There is no downtime in any form of deployment and doesn’t impact the running tasks and the Airflow UI.
During the process of making our first Airflow stable, we started exploring testing in Airflow. We wanted to validate the correctness of DAGs, duplicate DAG IDs, checking typos and cyclicity in DAGs, etc. We then later wrote the tests by ourselves and published a detailed blog in several channels: usejournal (part1) and medium (part2).
These tests are available in the base image and run in the GitLab pipeline from the user’s repository to validate their DAGs. The unit tests run using the common GitLab CI/CD template provided by the Airflow team.
Monitoring & alerting
Our scheduling platform runs the Airflow instance for many critical jobs scheduled by each team. It’s important for us to monitor all Airflow instances and alert respective stakeholders in case of any failure.
We use a Datadog for monitoring and alerting. To create a common Datadog dashboard, it is required to pass tags with metrics from Airflow and till Airflow 1.10.x, it doesn’t support tagging to Datadog metrics.
We have contributed to the community to enable Datadog support and it will be released in Airflow 2.0.0. We internally patched this pull request and created the common Datadog dashboard.
There are three categories of metrics that we are interested in:
- EKS cluster metrics: It includes total In-Service Nodes, allocated CPU cores, allocated Memory, Node status, CPU/Memory request vs limit, Node disk and Memory pressure, Rx-Tx packets dropped/errors, etc.
- Host Metrics: These metrics are for each host participating in the EKS cluster. It includes Host CPU/Memory utilization, Host free memory, System disk, and EBS IOPS, etc.
- Airflow instance metrics: These metrics are for each Airflow instance. It includes scheduler heartbeats, DagBag size, DAG processing import errors, DAG processing time, open/used slots in a pool, each pod’s Memory/CPU usage, CPU and Memory utilization of metadata DB, database connections as well as the number of workers, active/paused DAGs, successful/failed/queued/running tasks, etc.
We alert respective stakeholders and oncalls using Slack and PagerDuty.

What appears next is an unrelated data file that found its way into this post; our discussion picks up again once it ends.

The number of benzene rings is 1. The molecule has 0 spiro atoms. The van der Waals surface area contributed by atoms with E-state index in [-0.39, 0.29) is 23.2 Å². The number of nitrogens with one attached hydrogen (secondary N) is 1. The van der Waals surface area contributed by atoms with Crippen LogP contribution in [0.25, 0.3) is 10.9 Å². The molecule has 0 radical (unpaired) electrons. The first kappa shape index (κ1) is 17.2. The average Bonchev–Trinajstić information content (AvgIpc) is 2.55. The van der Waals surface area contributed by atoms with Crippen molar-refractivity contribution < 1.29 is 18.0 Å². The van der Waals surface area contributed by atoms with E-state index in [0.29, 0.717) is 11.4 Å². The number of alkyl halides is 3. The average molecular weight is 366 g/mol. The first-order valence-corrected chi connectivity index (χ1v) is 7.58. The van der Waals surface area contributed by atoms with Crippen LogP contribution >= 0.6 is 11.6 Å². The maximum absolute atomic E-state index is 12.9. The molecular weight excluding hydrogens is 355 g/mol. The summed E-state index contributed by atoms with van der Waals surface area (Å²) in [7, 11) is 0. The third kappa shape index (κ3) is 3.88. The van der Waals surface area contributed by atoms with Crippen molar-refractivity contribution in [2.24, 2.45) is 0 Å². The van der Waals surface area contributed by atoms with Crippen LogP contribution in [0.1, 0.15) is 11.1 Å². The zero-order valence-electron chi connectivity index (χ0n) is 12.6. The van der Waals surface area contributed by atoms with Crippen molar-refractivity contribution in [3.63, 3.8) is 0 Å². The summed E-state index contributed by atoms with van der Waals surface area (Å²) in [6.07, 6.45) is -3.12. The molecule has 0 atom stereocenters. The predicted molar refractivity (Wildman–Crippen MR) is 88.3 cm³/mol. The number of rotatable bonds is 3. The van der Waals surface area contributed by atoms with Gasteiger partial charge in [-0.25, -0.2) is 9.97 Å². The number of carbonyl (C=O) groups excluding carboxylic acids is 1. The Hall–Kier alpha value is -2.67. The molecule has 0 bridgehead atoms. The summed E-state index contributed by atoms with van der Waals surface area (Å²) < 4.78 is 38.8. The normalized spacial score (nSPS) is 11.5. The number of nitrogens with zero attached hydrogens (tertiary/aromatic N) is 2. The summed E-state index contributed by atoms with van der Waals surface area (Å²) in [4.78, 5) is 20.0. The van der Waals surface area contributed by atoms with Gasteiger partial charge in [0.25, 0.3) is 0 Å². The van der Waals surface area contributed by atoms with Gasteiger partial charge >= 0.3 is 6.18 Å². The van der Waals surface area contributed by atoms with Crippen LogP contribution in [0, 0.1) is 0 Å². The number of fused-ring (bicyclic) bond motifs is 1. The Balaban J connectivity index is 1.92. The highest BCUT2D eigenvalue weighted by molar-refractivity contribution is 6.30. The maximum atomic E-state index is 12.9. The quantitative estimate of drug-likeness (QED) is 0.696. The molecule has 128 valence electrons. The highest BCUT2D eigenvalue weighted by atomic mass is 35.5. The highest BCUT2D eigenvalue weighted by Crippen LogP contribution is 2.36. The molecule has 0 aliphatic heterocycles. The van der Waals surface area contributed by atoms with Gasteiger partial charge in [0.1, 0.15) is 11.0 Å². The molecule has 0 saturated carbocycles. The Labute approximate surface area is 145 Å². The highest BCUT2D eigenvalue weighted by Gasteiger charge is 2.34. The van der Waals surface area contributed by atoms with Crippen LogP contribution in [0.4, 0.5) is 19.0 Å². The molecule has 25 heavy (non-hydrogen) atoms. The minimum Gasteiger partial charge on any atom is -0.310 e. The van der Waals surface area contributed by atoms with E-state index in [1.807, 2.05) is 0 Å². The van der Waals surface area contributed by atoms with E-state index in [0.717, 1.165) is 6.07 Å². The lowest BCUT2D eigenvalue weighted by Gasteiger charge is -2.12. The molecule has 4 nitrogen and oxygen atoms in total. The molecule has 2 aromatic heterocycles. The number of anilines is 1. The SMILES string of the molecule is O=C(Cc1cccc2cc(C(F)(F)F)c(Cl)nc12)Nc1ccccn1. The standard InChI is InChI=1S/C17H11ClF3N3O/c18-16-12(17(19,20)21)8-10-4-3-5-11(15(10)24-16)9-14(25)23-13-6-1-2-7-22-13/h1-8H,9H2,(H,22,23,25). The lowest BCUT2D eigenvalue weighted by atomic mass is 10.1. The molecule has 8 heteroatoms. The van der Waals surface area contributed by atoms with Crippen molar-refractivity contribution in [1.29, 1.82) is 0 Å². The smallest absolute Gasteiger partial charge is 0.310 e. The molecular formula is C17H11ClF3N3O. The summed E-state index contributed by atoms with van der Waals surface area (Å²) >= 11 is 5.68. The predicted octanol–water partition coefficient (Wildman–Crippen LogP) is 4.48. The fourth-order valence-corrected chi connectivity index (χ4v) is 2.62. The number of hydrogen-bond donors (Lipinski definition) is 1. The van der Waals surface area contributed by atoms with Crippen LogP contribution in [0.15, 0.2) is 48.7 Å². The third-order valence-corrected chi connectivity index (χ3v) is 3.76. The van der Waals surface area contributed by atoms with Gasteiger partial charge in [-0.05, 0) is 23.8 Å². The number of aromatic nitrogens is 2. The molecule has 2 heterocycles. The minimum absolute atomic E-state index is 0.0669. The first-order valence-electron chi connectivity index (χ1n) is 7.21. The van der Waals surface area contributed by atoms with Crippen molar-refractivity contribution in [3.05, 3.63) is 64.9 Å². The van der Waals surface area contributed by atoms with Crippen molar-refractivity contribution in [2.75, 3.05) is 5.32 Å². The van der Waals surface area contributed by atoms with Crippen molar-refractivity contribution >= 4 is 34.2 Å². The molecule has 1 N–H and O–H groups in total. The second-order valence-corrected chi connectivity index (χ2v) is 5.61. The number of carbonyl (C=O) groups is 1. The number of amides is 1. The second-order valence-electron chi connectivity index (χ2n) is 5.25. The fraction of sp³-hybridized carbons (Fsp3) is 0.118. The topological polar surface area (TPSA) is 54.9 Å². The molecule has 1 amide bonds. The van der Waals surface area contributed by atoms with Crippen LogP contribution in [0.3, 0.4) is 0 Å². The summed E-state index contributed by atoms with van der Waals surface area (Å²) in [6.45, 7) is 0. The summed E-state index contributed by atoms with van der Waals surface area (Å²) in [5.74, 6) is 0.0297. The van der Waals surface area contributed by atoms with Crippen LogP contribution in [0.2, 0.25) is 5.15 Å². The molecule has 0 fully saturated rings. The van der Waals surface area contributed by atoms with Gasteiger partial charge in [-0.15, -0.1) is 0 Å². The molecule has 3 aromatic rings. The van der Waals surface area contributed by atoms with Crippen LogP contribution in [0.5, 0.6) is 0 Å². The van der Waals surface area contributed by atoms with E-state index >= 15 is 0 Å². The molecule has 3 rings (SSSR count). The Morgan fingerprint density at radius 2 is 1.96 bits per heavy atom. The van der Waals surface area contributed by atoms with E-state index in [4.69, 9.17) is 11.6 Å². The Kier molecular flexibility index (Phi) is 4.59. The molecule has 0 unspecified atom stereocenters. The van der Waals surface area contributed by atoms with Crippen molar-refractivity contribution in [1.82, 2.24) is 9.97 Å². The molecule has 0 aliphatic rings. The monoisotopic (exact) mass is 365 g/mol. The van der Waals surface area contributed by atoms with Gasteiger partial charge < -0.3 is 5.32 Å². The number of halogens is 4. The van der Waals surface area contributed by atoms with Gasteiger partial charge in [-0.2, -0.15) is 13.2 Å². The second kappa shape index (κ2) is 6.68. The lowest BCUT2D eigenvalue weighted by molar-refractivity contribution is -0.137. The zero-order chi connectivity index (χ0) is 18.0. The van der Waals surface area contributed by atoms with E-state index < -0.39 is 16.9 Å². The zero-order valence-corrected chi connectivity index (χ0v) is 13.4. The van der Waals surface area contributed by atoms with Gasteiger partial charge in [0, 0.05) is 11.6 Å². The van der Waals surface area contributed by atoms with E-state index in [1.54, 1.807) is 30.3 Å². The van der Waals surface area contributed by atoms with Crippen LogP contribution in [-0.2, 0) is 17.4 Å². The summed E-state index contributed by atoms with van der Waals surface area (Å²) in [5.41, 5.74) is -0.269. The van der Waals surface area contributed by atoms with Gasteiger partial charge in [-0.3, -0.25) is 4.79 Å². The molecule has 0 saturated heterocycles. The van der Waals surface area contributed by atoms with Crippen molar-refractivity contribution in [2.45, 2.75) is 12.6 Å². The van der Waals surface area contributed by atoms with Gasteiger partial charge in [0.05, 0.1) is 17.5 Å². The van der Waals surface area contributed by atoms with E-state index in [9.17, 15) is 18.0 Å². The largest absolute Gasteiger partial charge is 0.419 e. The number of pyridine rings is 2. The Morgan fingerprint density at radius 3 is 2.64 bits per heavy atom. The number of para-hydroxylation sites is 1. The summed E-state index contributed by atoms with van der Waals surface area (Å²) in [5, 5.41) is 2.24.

These are the benefits of having our own Scheduling Platform:
- Scaling: HPA on Airflow workers running on EKS with autoscaler helps Airflow workers to scale automatically to theoretically infinite scale. This enables teams to run thousands of DAGs.
- Logging: Centralized logging using Kibana.
- Better Isolation: Separate Docker images for each team provide better isolation.
- Better Customization: All teams are provided with a mechanism to customize their Airflow worker environment according to their requirements.
- Zero Downtime: Rolling upgrade and termination period on Airflow workers helps in zero downtime during the deployment.
- Efficient usage of infrastructure: Each team doesn’t need to allocate infrastructure for Airflow instances. All Airflow instances are deployed on one shared EKS cluster.
- Less maintenance overhead for users: Users can focus on their core work and don’t need to spend time maintaining Airflow instances and it’s resources.
- Common plugins and helpers: All common plugins and helpers available to use on Airflow instances. Each team doesn’t need to add.
Designing and implementing our own scheduling platform started with many challenges and unknowns. We were not sure about the scale we were aiming for, the heterogeneous workload from each team, or the level of triviality or complexity we were going to be faced. After two years, we have successfully built and productionized a scalable scheduling platform that helps teams at Grab to schedule their workload.
We have many failure stories, odd things we ran into, hacks and workarounds we patched. But, we went through it and provided a cost-effective and scalable scheduling platform with low maintenance overhead to all teams at Grab.
Moving ahead, we will be exploring to add the following capabilities:
- REST APIs to enable teams to access their Airflow instance programmatically and have better integration with other tools and frameworks.
- Support of dynamic DAGs at scale to help in decreasing the DAG maintenance overhead.
- Template-based engine to act as a middle layer between the scheduling platform and external systems. It will have a set of templates to generate DAGs which helps in better integration with the external system.
We suggest anyone who is running multiple Airflow instances within different teams to look at this approach and build the centralized scheduling platform. Before you begin, review the feasibility of building the centralized platform as it requires a vision, a lot of effort, and cross-communication with many teams.
Authored by Chandulal Kavar on behalf of the Airflow team at Grab — Charles Martinot, Vinnson Lee, Akash Sihag, Piyush Gupta, Pramiti Goel, Dewin Goh, QuiHieu Nguyen, James Anh-Tu Nguyen, and the Data Engineering Team.
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Originally published at https://engineering.grab.com.